In the morning I checked out of the hotel and walked back to the bus station. I bought a ticket for Guilin. At least I thought that I bought a ticket for Guilin and since the bus actually dropped me off in Guilin I'm almost certain that I bought the right ticket.
Ticket in hand I crossed the street to find breakfast. I was given a bowl of soup noodles with beans and chunks of meat in it. Some of the chunks of meat were suspicious shapes. I don't know what I was eating but I think it might have been intestine and possibly stomach. I've really no way of knowing. I also bought some drinks and some packaged food for the bus.
Back at the bus station I approached uniformed people to make them point at the appropriate bus for me to get on. I ended up sitting with a girl who spoke just enough English to tell me where I needed to sit and that she too was going to Guilin. This was the first time that I was actually sure that I had bought the right ticket.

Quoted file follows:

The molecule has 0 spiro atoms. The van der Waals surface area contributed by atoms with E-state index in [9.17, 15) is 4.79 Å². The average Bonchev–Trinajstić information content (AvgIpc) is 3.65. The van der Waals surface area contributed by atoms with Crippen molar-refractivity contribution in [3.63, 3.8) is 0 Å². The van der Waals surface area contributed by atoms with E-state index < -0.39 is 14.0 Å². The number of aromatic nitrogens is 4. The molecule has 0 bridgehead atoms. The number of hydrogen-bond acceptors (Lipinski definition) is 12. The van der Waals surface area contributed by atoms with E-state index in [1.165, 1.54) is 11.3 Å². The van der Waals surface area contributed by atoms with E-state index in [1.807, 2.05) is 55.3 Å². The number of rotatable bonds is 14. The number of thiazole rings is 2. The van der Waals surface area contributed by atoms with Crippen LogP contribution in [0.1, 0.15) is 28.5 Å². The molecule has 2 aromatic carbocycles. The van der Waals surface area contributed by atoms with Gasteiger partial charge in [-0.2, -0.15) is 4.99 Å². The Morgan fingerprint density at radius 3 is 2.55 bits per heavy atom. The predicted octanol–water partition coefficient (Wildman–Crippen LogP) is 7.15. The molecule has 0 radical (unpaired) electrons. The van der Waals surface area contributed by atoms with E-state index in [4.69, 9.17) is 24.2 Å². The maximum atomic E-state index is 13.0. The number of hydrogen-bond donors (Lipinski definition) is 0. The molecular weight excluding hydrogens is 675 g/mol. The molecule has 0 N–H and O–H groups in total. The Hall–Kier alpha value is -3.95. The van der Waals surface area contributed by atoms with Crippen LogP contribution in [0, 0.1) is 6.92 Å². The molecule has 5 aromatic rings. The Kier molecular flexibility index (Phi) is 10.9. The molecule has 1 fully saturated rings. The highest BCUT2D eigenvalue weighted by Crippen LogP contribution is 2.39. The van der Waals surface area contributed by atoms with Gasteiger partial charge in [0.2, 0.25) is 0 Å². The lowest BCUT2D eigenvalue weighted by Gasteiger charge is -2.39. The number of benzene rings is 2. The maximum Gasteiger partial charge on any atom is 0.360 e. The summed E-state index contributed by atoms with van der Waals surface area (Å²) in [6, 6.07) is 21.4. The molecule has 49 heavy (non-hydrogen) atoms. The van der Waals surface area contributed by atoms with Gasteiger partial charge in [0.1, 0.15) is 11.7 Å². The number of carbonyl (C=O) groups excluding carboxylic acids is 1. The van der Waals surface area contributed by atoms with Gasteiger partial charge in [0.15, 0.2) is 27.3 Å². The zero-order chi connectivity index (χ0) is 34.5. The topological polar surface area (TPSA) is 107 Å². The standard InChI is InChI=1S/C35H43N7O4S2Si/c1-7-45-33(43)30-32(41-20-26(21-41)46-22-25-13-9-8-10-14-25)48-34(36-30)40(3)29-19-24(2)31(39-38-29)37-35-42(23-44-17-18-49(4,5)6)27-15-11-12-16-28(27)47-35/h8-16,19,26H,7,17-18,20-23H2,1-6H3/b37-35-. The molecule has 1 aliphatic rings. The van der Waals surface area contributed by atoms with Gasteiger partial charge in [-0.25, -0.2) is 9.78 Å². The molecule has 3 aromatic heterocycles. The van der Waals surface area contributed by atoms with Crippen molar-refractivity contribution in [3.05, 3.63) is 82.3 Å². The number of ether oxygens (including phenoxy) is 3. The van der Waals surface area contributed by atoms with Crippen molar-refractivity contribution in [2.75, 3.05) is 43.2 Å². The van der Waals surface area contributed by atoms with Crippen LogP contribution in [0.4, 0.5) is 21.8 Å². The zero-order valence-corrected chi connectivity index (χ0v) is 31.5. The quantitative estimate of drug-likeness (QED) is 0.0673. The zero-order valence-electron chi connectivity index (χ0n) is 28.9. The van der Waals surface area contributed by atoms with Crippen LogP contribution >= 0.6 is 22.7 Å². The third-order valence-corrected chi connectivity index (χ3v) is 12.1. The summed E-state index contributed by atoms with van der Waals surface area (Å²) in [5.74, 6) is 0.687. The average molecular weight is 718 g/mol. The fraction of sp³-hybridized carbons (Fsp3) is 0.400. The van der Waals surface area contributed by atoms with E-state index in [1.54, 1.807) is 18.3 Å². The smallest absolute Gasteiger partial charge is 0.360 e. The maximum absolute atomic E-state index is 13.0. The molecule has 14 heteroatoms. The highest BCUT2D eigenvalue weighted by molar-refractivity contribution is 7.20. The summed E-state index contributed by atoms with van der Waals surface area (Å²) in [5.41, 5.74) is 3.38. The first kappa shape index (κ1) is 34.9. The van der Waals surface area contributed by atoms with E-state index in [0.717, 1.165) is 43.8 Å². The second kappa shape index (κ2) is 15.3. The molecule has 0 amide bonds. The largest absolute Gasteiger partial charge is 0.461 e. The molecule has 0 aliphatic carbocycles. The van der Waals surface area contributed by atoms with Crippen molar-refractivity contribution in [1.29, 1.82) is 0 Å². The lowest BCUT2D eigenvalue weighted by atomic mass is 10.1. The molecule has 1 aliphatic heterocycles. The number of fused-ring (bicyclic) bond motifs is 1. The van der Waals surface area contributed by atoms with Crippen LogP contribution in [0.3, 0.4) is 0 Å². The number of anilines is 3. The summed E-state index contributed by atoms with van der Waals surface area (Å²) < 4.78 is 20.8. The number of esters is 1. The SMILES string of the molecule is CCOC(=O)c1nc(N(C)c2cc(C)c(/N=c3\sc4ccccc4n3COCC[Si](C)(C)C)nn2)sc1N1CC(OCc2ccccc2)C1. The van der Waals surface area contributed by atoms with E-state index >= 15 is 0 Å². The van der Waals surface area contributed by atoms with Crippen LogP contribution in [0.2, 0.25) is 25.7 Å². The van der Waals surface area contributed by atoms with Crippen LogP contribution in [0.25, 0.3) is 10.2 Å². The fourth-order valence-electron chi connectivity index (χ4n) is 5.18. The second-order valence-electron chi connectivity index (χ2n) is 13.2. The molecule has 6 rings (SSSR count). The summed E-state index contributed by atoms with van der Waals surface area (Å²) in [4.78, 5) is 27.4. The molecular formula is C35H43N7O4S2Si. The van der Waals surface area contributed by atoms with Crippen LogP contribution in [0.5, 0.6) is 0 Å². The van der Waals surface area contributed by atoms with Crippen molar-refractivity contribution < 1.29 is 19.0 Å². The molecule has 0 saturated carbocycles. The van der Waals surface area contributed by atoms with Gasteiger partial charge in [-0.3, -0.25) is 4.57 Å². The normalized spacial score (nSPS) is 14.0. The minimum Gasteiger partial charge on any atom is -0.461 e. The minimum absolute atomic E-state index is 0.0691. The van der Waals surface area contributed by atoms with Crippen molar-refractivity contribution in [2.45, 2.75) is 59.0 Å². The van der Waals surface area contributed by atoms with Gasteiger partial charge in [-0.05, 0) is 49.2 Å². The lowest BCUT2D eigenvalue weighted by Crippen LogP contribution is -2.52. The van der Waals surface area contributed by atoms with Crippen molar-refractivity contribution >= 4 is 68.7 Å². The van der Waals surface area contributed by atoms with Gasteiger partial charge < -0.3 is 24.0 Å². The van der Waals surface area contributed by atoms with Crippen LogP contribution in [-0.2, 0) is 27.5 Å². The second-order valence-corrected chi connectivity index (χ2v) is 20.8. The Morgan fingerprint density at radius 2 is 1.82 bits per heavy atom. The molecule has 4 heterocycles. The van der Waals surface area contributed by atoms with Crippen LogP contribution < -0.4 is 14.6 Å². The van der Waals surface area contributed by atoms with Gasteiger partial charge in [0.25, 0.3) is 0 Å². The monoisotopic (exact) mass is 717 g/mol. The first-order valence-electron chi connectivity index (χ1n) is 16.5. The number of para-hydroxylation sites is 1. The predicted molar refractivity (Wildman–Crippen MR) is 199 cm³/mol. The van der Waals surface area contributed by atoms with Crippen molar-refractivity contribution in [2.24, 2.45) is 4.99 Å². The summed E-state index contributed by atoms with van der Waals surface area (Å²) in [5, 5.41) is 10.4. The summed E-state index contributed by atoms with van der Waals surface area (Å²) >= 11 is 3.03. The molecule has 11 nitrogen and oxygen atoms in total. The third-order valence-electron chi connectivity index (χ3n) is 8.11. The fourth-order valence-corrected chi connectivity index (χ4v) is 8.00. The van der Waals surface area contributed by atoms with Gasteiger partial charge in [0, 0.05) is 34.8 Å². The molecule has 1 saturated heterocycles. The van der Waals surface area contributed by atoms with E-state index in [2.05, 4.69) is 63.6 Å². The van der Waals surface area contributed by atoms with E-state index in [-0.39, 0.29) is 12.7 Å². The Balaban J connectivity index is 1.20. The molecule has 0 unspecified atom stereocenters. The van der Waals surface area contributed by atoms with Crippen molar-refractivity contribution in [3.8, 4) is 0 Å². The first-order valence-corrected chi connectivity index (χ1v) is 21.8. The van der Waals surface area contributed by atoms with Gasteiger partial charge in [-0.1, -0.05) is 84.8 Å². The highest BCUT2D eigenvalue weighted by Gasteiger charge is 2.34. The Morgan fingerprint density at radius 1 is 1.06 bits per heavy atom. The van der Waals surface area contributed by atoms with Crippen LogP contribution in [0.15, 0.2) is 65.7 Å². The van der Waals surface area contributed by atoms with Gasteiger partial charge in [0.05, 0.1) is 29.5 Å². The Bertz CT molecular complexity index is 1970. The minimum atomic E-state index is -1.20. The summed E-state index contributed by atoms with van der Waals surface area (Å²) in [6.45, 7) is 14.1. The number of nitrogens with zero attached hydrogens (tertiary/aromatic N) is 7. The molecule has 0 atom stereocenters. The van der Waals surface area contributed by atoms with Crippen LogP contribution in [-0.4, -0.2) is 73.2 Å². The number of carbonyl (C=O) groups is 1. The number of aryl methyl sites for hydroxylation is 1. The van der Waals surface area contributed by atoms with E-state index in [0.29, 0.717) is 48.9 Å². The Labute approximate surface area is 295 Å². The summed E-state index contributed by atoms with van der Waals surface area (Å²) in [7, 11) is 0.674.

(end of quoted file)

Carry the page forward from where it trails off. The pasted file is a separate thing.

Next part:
Once I was back in Guilin I headed straight for the Backpackers Hostel where Matt and Les were staying. I had decided that there was no point in trying any further to go to Longshan. For one thing I was tired of buses for the time being. Also I was ready to hang out with people again. I knew where Matt and Les were and I knew that soon others who I wanted to see would be in town.
At the end of this I had still not seen any rice fields. I had also spent just a little more than I would have if I'd taken the guided tour. This is a gamble. From what others have told me, depending on where you go there are some tours that are rip offs. There are even people who will lie and claim to be a tour guide who is mentioned in Rough Guides or Lonely Planet and charge two to three times what the real guide will charge. Canadian Joe tells me that this happens in Beijing. There is a guide there for the Great Wall that cost 12 kuai and there are people who claim to be him and even wear the same kind of jacket that he does but charge anywhere from 50 to 150 kuai. Hostel tours you can usually trust and the truth is that I should have taken this one. But then if I had you wouldn't have been laughing for the last fifteen minutes.